I mentioned excessive detail. Early on, there's a very long section which gives a great deal of detail about shipboard operations, most of which has no relevance to the plot or characterisation. It's just worldbuilding for its own sake, and not even exciting worldbuilding. Later, there are a couple of times where the author does something like this: "Possibility A was that blah blah blah blah, but that didn't apply because blah. Possibility B was yada yada yada." In my view (as a person who's somewhat impatient with detail, and I know not everyone feels this way), we don't need to know about possibilities that didn't apply unless we can see - not hear about, but see - the characters pursuing them and being disappointed, and probably not even then.

Now, luck. One of the Pixar Rules is that you shouldn't rely on luck or coincidence to get your protagonist out of trouble, only to get them into trouble, and it's a good rule. I counted at least six consecutive pieces of good luck (some of which were actually highlighted as such), including the hoary old "convenient eavesdrop" where the hero just happens to be in a position to overhear the antagonists discussing some vital information that he couldn't otherwise get hold of. These pieces of luck got the protagonist out of trouble.

It's true he had to work for them, something which was overdue. This was about 80% of the way through the book, and up to this point the protagonist hadn't really been a protagonist, just a main character. He was being led around the nose, or other protruding organs, by other people. He had his own agenda, but he hadn't really made the decision that he had to work towards that agenda with determination until about two-thirds of the way through, and even then he was heavily manipulated. In the Seven Point System of plotting, the moment that the protagonist decides to take action, rather than being forced or manipulated into action, is known as the "midpoint", and the fact that it arguably comes 80% of the way through this book highlights that the first 80% of the book may be longer than it needs to be.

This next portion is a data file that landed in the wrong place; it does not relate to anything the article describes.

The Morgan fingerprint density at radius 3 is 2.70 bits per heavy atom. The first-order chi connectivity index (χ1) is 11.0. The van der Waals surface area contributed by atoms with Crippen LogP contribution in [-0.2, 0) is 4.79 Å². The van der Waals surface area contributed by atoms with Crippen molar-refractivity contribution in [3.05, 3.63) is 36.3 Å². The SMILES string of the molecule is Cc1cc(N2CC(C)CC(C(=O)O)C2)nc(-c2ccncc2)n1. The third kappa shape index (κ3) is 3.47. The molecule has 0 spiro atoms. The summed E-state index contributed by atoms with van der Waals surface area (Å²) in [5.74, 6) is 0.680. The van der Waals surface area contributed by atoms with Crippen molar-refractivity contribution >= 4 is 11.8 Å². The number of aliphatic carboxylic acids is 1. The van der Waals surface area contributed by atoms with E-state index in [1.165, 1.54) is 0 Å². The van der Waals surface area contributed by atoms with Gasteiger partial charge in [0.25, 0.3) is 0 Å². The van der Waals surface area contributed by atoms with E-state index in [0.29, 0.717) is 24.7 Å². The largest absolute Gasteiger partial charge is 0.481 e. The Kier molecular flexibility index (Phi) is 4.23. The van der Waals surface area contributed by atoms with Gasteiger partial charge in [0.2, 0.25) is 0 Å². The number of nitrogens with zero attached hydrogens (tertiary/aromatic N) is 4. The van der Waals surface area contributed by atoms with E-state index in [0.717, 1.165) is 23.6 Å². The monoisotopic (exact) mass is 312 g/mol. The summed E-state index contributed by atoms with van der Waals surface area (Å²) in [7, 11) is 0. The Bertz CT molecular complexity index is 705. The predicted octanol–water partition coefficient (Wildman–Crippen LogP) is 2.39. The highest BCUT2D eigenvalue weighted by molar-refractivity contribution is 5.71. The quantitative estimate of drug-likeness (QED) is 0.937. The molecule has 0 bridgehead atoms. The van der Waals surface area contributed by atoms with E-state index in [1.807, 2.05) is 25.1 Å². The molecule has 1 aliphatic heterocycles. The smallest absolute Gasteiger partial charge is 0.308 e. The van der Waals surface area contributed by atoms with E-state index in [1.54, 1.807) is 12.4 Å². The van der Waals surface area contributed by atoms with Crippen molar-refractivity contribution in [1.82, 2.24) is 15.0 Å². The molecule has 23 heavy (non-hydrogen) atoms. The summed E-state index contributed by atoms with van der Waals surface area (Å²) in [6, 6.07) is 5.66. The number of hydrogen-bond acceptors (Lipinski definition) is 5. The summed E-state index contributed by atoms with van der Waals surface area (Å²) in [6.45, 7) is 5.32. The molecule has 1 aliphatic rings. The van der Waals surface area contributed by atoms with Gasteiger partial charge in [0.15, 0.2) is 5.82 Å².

Once his luck ran out, though, the book improved. He took action - action that involved doing three time-consuming things before someone with a gun already in hand could fire, but he did take action - and he got a resolution out of it that I, as a reader, found satisfying.

The best character in the book, in my opinion, dies almost on the first page. This is Malcolm Fletcher, who brought Michael, the main character, up. Quotations from him stand at the head of each chapter, and they're the best writing in the whole book: compact, pithy, funny, vigorous. In a sense, the book is about Malcolm Fletcher, and who he was, and what he did.

If the author can take the writing ability that he shows with the character of Malcolm Fletcher and put it into the next book, without long digressions on meaningless detail, without relying on luck and coincidence, and without leaning too hard on the adventure-story tropes, then that next book will be a solid four stars, even if it continues to be outdated space opera that could equally well be set on historical Earth in the age of sail.